The HPC Challenge gives you a nice fingerprint of your system’s performance across numerous dimensions that show how a system may perform on a real-world workload.
For comparison, the Top500 rankings order systems based on their FLOP rate when computing the Linpack Benchmark. These rankings are biased towards indicating only a system’s compute capability. The newer Graph500 benchmark measures how fast you can traverse a graph and compute metrics similar to the Bacon number
over a social network.
Giga-Updates per Second (GUPS) and MegaFlops (MFLOPS) are as different as apples and oranges. (Actually, I should rephrase that because recent research has shown how apples and oranges are indeed very much alike
, calling into question the validity of that analogy.)
MFLOPS measure the compute characteristic of a system – the number of floating point operations (in millions of FLOPs) that can be executed every second. Systems have a peak FLOP rating as well as a FLOP rating when executing various different workloads, such as the Top500’s Linpack.
GUPS measure the rate at which the system can perform random updates to a large set of values that are distributed across the memory in the system. The idea is to find out how well a system can handle a workload that requires extremely fine-grained communication with no locality. The lack of locality in this context refers to the fact that contiguous operations in time are directed at values stored in very different places. The GUPS workload has traditionally been brutal on systems, but is representative of workloads that just don’t have the locality characteristics that machines are optimized to handle well.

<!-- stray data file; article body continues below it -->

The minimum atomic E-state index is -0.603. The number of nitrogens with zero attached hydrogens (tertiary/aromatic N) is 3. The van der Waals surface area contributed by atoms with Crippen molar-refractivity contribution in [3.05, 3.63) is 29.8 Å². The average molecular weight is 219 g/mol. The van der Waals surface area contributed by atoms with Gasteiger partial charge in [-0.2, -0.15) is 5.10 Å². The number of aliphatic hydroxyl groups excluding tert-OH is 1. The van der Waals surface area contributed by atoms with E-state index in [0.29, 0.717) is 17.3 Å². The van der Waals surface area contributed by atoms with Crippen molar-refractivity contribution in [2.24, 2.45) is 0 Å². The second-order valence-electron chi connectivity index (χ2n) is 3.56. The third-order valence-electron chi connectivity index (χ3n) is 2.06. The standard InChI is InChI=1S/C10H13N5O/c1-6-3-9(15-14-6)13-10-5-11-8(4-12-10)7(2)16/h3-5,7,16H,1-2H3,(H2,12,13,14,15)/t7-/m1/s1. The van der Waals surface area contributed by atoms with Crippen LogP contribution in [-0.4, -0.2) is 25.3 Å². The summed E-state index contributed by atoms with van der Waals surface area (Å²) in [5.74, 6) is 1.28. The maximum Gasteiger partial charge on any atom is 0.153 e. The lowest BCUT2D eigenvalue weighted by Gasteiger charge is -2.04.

What did your team do that put the Power 775 in the #1 position on the HPC Challenge?
RR: Well, we began many years ago with the goal of disrupting the status quo of interconnect-intensive workloads. Many of our performance metrics show linear scaling as the system size increases. In other words, for workloads like GUPS, PTRANS (which is a measure of the interconnect bisection bandwidth), and FFT (which is a workload that stresses all three compute, memory and interconnect elements) the system performance increases linearly with the addition of hardware.
This is unheard of in a typical system. In that sense, the Power 775 has been extremely disruptive as evidenced by the large margins by which we have taken over the number one position in the HPC Challenge results.
What does being #1 on this list mean for the Power 775’s capabilities?
RR: People have always grappled with how to structure large-scale computing systems. If you look at HPC systems in existence today, there is a spectrum of solutions with different compute and interconnect characteristics. Each of these solutions works well for the particular problem that it is used to solve.
The advantage of Power 775 is that it is a general purpose system. It has a completely homogeneous compute component which leads to a simple mental model of how the system works. The communication prowess of the system is forgiving of how programmers write their programs, making it easy to get high performance programs on the Power 775.
And while the system is suited for general purpose high-performance computing, it shines especially well on workloads that need more interconnect performance and capabilities.